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Michael Bedoe v. County of San Diego

April 3, 2013

MICHAEL BEDOE, PLAINTIFF AND RESPONDENT,
v.
COUNTY OF SAN DIEGO, DEFENDANT AND APPELLANT.



APPEAL from a judgment of the Superior Court of San Diego County, William R. Nevitt, Jr., Judge. (Super. Ct. No. 37-2010-00106799- CU-WM-CTL)

The opinion of the court was delivered by: McINTYRE, J.

CERTIFIED FOR PUBLICATION

Reversed.

The In-Home Supportive Services (IHSS) program enables aged, blind or disabled poor to avoid institutionalization by remaining in their homes with proper supportive services. (Welf. & Inst. Code, §§ 12300 et seq., undesignated statutory references are to this code.) In this case, we examine whether an overpayment occurred where an individual provider admitted that he received payments for providing IHSS services, but that he did not personally provide any services. Instead, he informally subcontracted the provision of services to another family member.

As we shall discuss, the administrative hearing officer's decision finding that an overpayment occurred was supported by substantial evidence. Accordingly, we reverse the trial court's decision granting the individual provider's petition for a writ of mandate.

FACTUAL AND PROCEDURAL BACKGROUND

In 2007, the County of San Diego (the County) determined that Nancy Bedoe was eligible to receive IHSS. Nancy chose her son, Michael Bedoe, as her individual provider. (For clarity and ease of reference, we refer to these individuals and other witnesses sharing the same last name by their first names.) In 2010, the County sought return of $29,560 it had paid Michael between March 2007 and June 2009, on the ground he did not perform the services. Michael sought an administrative review of the County's overcharge determination. At an administrative hearing, a hearing officer heard testimony from Michael, Nancy and others.

Michael testified that he informed the County that he lived in Los Angeles County, but intended to move to San Diego. Michael, however, never moved to San Diego because he became disabled. Michael admitted that from about March 2007 to August 2009 he received payments for providing IHSS services, but that he did not provide these services. Instead, his sister Julie, who lived with Nancy provided the services. Nancy or Julie mailed the monthly IHSS timesheets to Michael. Michael then filled out and signed the timesheets based on the IHSS services that Julie provided.

Michael obtained the IHSS checks and deposited most of the money into Nancy's bank account because Julie did not have a bank account. Michael kept about $100 or $200 from each check for "basic taxes and stuff." Michael claimed that Nancy and Julie worked out what to do with the money deposited into Nancy's account. Nancy testified that the payments deposited into her account were used by Julie to pay the monthly rent on Nancy's home. Michael admitted that the County explained his rights and responsibilities as a care provider and that he should have informed the County of this arrangement, but that he failed to do so.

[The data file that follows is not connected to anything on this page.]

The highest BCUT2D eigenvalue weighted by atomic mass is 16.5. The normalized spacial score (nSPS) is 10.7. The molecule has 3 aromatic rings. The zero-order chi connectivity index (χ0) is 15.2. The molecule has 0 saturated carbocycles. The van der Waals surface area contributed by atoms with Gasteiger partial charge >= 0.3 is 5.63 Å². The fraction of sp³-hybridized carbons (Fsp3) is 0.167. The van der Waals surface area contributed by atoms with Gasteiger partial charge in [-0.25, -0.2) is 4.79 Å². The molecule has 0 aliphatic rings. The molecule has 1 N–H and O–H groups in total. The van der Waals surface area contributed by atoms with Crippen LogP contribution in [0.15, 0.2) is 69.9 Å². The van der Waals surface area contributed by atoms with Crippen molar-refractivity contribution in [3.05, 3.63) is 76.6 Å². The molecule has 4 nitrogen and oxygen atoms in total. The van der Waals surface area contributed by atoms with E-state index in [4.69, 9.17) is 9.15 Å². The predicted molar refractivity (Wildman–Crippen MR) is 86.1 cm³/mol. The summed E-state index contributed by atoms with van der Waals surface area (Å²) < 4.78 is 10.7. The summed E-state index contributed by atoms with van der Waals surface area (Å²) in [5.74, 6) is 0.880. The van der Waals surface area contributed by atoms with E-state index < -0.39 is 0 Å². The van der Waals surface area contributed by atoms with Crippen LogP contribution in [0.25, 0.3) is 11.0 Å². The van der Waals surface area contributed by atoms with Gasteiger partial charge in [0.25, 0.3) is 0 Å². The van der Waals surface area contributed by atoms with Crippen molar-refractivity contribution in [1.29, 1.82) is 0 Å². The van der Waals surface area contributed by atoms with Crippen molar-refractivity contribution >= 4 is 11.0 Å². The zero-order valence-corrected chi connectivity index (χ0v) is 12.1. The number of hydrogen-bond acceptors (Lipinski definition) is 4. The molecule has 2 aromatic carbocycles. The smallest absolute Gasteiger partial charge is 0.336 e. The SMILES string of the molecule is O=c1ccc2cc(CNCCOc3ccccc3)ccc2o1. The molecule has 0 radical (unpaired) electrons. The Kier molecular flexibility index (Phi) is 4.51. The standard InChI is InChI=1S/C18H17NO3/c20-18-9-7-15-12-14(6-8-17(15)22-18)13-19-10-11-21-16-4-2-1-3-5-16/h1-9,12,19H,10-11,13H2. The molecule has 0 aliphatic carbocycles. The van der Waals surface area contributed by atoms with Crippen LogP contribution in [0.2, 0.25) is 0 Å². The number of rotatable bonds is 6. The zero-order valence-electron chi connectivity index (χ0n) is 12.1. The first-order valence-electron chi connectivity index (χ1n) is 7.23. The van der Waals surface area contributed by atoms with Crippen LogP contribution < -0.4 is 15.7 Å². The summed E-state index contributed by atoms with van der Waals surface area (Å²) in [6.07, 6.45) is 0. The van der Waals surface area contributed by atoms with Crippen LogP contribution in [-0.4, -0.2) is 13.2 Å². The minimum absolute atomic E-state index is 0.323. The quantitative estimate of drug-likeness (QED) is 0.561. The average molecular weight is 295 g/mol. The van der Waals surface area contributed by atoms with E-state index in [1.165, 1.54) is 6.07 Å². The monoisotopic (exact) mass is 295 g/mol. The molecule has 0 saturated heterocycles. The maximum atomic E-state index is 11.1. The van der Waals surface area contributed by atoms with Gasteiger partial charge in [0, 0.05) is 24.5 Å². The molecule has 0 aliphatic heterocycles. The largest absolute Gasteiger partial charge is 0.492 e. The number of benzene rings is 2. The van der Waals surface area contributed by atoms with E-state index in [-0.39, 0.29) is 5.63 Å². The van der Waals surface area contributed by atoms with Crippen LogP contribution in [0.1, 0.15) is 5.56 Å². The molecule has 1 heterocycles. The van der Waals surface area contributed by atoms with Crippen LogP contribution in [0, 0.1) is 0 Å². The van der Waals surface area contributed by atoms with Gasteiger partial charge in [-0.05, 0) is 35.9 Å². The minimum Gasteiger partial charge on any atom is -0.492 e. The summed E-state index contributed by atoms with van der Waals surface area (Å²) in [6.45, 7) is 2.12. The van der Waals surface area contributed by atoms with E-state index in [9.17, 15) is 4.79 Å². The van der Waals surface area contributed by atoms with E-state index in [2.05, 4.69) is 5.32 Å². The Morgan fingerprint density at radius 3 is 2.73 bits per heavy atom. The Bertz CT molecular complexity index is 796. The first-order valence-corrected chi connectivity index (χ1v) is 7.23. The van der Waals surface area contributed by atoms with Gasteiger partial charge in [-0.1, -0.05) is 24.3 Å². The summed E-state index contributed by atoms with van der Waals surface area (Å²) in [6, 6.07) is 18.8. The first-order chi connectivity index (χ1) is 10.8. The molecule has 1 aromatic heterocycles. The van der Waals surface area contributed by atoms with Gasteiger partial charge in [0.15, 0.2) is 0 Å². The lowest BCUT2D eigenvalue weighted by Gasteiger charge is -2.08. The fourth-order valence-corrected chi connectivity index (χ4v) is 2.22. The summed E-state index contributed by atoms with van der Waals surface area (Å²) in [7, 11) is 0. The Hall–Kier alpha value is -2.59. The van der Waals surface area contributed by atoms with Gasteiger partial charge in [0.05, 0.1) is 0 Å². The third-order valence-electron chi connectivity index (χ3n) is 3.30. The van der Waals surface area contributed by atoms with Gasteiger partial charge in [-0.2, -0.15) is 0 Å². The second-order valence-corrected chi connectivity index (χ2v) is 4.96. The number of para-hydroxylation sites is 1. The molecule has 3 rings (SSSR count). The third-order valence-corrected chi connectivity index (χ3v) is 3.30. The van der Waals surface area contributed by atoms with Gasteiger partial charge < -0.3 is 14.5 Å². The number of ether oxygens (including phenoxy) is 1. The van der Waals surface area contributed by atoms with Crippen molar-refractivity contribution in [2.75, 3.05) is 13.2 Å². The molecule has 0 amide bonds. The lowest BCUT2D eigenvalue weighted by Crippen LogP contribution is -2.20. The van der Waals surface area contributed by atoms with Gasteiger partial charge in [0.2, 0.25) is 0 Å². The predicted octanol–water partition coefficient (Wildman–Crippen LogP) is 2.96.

Yoko Tanaka, a County representative, confirmed that Michael never informed her that he would not be providing Nancy's care. She testified that IHSS rules and regulations did not allow subcontracting of IHSS services. Tanaka testified that Michael's actions constituted subcontracting because IHSS provider payments are intended to pay an individual provider to provide care for the recipient and are not intended to be used for the recipient's rent or other expenses. Finally, Avery Richey, a District Attorney investigator, testified that Julie told him that she was never offered any money for taking care of Nancy, that she never received any money, and that she received a place to live in exchange for taking care of Nancy. (Although Michael objects to Richey's testimony as inadmissible hearsay, this objection was forfeited as it was not made below. In any event, at the administrative hearing, hearsay is admissible to supplement or explain other evidence. However, hearsay, if objected to, is not sufficient to support a finding, unless it would be admissible in a civil action -- in other words, unless it is within an exception to the hearsay rule. (Gov. Code, § 11513, subds. (c), (d).)

The hearing officer subsequently issued a decision upholding the overcharge determination, finding that an overpayment occurs where an individual provider "submits timesheets and collects payment for more hours than actually worked." The hearing officer found it was undisputed that Michael submitted claims and received provider payments from IHSS from March 2007 to August 2009, but that he did not provide any services to the IHSS recipient.

Michael filed a petition for writ of mandate in the San Diego County Superior Court. The trial court granted the petition, finding that the hearing officer's decision was not supported by substantial evidence. The trial court acknowledged that, "[i]n her administrative decision . . . the hearing officer interpreted the IHSS statutory and regulatory scheme to not allow a provider to be paid for services performed for the recipient by another person." It found, however, that "[e]ven assuming, arguendo, that the hearing officer's interpretation is implied by the IHSS statutory and regulatory scheme, a lay person such as [Michael] could not have been expected to know that he was prohibited from arranging for another person to perform the services for the recipient." The County timely appealed.

DISCUSSION

I. Standard of ...


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